FIG. 1 illustrates in schematic form a container being closed utilizing microwave energy in accordance with this invention.

FIG. 2 illustrates a container closure formed in accordance with this invention.

FIGS. 3 and 4 illustrate an apparatus for carrying out the process of this invention.


In accordance with this invention it has been found that film material may be unified into a unitary mass effective for a container closure. Simply stated the process of this invention comprises merely gathering or forming a skein or rope type configuration from film material and exposing the film material to a source of microwaves. Preferably this comprises inserting the skein thus formed into a rectangular microwave guide at a point of high electrical field intensity. It has been surprisingly found that extremely effective closures are rapidly and efficiently formed upon being subjected to microwave energy. Such closures can generally be formed within a period of about 2 to 5 seconds upon exposure to the source of microwaves.

Heretofore it had been felt that microwaves were unsuitable for the formation of unitary masses in film material because of the ability of film material to dissipate heat at a rate which is comparable to the rate of absorption. Another problem associated with the use of microwaves has been the sinusoidal nature of the wave function which results in non uniform absorption of energy. In accordance with this invention, however, it has been found that the gathering of the film material into a compact configuration, such as a skein, and placing the compact configuration into a microwave peak circumvents these problems and produces a highly efficient process for the formation of a unified mass from film material.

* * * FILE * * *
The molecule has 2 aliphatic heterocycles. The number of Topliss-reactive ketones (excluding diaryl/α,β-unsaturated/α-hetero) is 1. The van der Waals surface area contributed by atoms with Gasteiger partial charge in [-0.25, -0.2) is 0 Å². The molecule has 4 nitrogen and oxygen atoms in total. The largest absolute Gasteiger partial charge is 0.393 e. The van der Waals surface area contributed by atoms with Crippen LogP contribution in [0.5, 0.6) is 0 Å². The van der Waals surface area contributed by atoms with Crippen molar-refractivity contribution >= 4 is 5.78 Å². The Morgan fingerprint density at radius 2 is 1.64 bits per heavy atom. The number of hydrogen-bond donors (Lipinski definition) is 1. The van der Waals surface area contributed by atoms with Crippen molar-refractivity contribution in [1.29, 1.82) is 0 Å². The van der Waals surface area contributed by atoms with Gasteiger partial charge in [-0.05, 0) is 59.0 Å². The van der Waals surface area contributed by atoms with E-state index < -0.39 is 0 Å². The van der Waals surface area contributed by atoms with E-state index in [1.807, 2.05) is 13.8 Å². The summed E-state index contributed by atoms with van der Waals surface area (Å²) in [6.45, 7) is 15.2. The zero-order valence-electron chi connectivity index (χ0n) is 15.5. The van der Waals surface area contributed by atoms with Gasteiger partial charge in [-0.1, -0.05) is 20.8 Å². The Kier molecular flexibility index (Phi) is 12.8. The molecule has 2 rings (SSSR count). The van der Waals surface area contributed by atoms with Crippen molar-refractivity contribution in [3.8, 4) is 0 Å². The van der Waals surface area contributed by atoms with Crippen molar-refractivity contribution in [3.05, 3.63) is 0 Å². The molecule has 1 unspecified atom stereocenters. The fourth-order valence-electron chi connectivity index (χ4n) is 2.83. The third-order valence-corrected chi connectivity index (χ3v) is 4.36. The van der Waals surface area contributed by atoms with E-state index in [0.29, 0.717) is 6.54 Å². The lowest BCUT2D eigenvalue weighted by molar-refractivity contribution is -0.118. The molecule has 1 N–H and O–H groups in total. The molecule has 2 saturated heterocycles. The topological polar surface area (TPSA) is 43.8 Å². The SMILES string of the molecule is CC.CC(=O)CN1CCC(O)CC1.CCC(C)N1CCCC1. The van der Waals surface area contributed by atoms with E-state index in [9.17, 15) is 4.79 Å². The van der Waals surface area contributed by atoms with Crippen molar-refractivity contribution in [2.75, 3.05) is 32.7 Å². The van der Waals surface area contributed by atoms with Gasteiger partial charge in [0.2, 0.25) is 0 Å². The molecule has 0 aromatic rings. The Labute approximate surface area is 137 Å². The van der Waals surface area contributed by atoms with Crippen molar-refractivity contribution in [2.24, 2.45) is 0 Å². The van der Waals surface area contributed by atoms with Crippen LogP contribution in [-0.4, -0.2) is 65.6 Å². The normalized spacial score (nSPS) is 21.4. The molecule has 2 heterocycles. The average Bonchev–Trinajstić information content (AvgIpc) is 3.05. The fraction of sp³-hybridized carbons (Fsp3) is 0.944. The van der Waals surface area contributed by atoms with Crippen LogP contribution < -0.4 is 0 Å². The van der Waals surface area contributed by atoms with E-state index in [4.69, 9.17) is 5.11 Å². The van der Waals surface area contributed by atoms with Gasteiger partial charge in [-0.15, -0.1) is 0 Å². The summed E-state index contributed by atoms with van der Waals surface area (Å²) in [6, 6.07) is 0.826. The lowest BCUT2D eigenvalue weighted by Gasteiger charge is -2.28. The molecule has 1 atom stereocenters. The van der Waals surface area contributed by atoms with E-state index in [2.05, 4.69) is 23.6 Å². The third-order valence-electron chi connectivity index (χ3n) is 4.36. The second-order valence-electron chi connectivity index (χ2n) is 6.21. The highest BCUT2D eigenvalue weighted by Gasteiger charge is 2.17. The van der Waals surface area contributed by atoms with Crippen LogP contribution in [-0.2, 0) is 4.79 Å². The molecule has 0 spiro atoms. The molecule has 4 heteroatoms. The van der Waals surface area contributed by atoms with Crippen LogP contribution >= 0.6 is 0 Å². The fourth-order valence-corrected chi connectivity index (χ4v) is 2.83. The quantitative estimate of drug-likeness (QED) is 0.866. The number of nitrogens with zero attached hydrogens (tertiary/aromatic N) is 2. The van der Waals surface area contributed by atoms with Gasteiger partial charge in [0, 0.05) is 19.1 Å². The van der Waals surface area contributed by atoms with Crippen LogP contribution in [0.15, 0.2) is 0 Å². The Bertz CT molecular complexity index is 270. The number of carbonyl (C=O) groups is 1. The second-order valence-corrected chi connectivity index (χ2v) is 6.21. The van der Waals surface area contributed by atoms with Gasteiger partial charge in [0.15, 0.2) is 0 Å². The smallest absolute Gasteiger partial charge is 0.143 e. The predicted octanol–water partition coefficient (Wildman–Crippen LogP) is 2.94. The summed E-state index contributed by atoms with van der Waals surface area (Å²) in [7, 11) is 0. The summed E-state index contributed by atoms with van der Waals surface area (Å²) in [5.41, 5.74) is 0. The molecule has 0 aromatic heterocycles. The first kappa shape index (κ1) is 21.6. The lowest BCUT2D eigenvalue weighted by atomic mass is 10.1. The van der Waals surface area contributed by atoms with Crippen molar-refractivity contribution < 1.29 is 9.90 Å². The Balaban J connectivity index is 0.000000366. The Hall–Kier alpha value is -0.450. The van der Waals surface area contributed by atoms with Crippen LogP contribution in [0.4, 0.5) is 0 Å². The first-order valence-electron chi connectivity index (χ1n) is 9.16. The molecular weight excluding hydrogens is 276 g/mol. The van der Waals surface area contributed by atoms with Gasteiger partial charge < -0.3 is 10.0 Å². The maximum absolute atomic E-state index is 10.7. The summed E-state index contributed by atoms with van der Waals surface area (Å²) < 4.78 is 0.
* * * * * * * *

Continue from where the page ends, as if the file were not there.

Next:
As used within this disclosure, the terms "microwave" and "microwave energy" refer to electromagnetic radiation which occurs at the shorter wave lengths of the radio wave region and which has a slightly longer wave length than the far infrared waves. There is no sharp distinction between the radio wave spectrum and infrared spectrum. Broadly stated microwaves occur within the wave length range of 100 to 0.1 centimeters. Preferably the microwaves are at a frequency of about 2450 megahertz which is the frequency reserved for industrial, scientific and medical uses of the shorter radio waves. This corresponds to a wave length of about 12 centimeters. It is, however, understood that any microwave wave length will operate to produce an effective end closure.